It can also be done by creating a custom policy based on your business needs, as shown in the following Figure 3. There are a number of disruption types that you can capture, including application disruption, dependency on a single piece of infrastructure, and Availability Zone, and optionally a Region.

Figure 3. Screenshot when setting up a custom policy in AWS Resilience Hub.

Resiliency policies are assigned to one or more applications, creating a tier. Applications are then assessed against their tier’s targets either through a direct request from a user, by a scheduled assessment, or as part of your continuous integration and delivery (CI/CD) pipeline. The resiliency assessment uses best practices from the AWS Well-Architected Framework to analyze the components of the application and uncover potential resiliency weaknesses. Following this assessment, AWS Resilience Hub provides a breakdown of what individual components within your application meet, exceed, or fall short of the targeted objective. AWS Resilience Hub then provides recommendations on how to remediate those components to bring them in line with the policy while also providing the estimated resulting RTO, RPO, and costs for each remediation option. The recommendation is that it is better to integrate the Resilience Hub in your CI/CD pipeline, although you can do this from the AWS console. Automatically running a resiliency assessment within CI/CD pipelines, development teams can fail fast and understand quickly if a change negatively impacts an application’s resiliency. The pipeline can stop the deployment into further environments such as quality assurance or user acceptance testing and production until the resiliency issues have been improved.

AWS Resilience Hub recommendations

AWS Resilience Hub provides recommendations in three areas, standard operating procedures (SOPs), alarms, and fault injection experiments, which can help you implement the recommended best practices to improve the resiliency of the application. Resiliency recommendations evaluate application components and recommend how to optimize by estimated workload RTO and estimated workload RPO, costs, and minimal changes (Figure 4).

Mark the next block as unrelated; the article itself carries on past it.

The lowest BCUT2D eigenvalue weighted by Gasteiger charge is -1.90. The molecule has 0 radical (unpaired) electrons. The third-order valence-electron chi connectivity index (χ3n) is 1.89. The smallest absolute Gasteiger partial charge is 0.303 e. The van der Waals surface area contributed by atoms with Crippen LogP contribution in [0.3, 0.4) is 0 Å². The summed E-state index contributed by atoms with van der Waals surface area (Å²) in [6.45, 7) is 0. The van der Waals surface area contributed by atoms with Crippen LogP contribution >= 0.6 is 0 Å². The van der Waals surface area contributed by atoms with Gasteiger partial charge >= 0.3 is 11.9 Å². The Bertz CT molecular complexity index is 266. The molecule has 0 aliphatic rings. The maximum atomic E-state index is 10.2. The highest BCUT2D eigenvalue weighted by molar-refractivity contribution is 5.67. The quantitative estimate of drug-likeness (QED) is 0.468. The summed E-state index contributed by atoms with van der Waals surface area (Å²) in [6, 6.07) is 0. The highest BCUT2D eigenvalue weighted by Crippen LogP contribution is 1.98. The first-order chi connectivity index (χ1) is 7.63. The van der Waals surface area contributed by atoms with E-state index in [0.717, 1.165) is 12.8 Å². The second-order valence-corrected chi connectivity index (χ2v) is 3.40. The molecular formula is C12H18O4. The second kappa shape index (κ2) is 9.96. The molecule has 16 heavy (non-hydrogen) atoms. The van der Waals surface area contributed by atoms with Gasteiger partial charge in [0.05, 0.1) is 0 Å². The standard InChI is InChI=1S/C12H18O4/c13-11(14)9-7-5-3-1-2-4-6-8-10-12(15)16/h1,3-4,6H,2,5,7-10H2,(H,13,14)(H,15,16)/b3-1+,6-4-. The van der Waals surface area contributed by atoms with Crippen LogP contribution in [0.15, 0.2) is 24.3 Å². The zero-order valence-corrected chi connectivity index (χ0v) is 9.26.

Figure 4. Screenshot showing AWS Resilience Hub resiliency recommendations. The recommendations are for optimizing by estimated workload RTO/RPO, costs, and for minimal changes.

Amazon CloudWatch alarms monitor your application resiliency and get notified in case of any disruption of the service. This also enables us to take proactive measures during disruption and early intervention to remediate any issues. SOPs enable timely recovery in the event of an operational outage and efficiently recover your application in the event of an outage or alarm. AWS Fault Injection Service (FIS) experiments allow you to test the resiliency of your AWS resources and the amount of time it takes to recover from application, infrastructure, Availability Zone, and AWS Region incidents. For example, you can test whether an application recovers during automatic recovery processes, such as automatic scaling or load balancing, because of network issues. You can test whether application alarms are triggered when resources reach their limits or inject disruptions using FIS and whether SOPs helped you recover from the outage in an efficient manner. 

RTO and RPO drift detection

AWS Resilience Hub also provides the ability to track the changes to the application using drift detection, which allows you to opt into notifications when your application is no longer meeting the recovery objectives set by your business. Application resiliency drift detection adds the capability for you to subscribe to an automatic service that will run an assessment and inform you if the estimated workload recovery objectives have moved away from meeting the application’s recovery policy set in AWS Resilience Hub. Customers can opt in for running the assessment daily and now can add a notification using Amazon Simple Notification Service (Amazon SNS) (Figure 5). These assessments can be included as part of the contract to force vendors to continuously track resiliency and send alerts if there is a change in resiliency posture.